are a type of harmonica
, distinct by having two reeds per note. In a tremolo harmonica the two reeds are tuned slightly off a reference pitch, one slightly sharp and the other slightly flat. This gives a unique wavering or warbling sound created by the two reeds being not exactly in tune with each other and difference in their subsequent waveforms acting against one another. The degree of beating can be varied depending on the desired effect. Instruments where the beating is faster due to the reeds being farther apart from the reference pitch are called "wet", whereas those where the beating is slower and less noticeable due to the reeds being more closely in tune are called "dry".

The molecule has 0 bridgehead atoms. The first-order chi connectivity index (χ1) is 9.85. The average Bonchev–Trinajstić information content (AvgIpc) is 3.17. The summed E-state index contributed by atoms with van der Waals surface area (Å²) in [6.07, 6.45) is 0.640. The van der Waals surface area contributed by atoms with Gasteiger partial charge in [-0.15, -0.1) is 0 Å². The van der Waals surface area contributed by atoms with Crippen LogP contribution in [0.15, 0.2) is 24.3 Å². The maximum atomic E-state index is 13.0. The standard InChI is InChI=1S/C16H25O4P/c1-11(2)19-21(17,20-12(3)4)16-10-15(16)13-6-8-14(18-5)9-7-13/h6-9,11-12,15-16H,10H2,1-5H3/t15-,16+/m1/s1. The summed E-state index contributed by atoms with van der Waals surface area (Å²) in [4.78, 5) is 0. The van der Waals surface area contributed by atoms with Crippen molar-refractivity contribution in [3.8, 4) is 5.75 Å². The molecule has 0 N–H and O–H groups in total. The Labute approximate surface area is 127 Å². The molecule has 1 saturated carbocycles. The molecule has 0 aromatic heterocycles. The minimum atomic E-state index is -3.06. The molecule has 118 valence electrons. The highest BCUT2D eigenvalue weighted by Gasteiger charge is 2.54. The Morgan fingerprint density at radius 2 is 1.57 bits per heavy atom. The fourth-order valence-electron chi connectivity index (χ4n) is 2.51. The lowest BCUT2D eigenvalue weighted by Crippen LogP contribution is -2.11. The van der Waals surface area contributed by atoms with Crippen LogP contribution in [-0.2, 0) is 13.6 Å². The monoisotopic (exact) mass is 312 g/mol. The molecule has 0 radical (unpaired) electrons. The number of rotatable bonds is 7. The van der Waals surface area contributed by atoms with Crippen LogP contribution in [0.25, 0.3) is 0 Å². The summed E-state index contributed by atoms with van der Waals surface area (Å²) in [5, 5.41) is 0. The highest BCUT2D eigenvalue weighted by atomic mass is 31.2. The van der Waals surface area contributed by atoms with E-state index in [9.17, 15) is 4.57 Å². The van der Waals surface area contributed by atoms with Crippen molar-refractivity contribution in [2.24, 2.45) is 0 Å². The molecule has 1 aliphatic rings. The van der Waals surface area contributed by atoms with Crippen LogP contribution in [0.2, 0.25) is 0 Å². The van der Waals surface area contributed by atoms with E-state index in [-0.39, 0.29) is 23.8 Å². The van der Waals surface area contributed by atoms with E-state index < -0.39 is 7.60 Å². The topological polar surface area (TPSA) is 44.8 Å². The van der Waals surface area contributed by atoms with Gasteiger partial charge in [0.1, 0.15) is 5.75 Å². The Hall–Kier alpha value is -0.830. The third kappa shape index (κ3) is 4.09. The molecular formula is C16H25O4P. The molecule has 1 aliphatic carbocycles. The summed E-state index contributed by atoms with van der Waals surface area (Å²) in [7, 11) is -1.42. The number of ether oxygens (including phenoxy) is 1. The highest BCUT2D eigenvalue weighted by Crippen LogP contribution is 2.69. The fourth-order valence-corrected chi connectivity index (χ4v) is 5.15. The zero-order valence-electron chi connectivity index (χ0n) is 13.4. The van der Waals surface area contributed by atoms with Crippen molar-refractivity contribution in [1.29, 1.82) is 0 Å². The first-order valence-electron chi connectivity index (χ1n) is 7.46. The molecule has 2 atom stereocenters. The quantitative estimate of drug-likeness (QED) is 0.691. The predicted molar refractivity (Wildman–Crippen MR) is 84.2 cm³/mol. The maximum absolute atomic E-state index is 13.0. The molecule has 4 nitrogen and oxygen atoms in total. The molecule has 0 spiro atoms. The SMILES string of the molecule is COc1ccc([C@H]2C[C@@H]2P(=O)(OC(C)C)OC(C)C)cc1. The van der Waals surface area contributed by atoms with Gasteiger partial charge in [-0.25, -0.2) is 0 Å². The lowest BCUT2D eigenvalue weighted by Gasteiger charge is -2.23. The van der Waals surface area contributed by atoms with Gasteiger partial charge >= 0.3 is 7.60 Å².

" is most often defined as a periodic change of volume (sometimes incorrectly defined as a change in pitch, strictly vibrato
). Most orchestral instruments achieve this effect by repeated playing of a single note. The tremolo harmonica achieves the effect by employing the physical phenomenon called beats
. Each note is played simultaneously by two reeds, fractionally out of tune with each other. The resulting sound is of constant pitch but the volume oscillates between loud and quiet. This effect is fairly common amongst Western
free-reed instruments and is found in accordions, harmoniums and reed organs under various names (celeste, vox jubilante, etc.), but it is also used, for example, on the piano, where each... Read More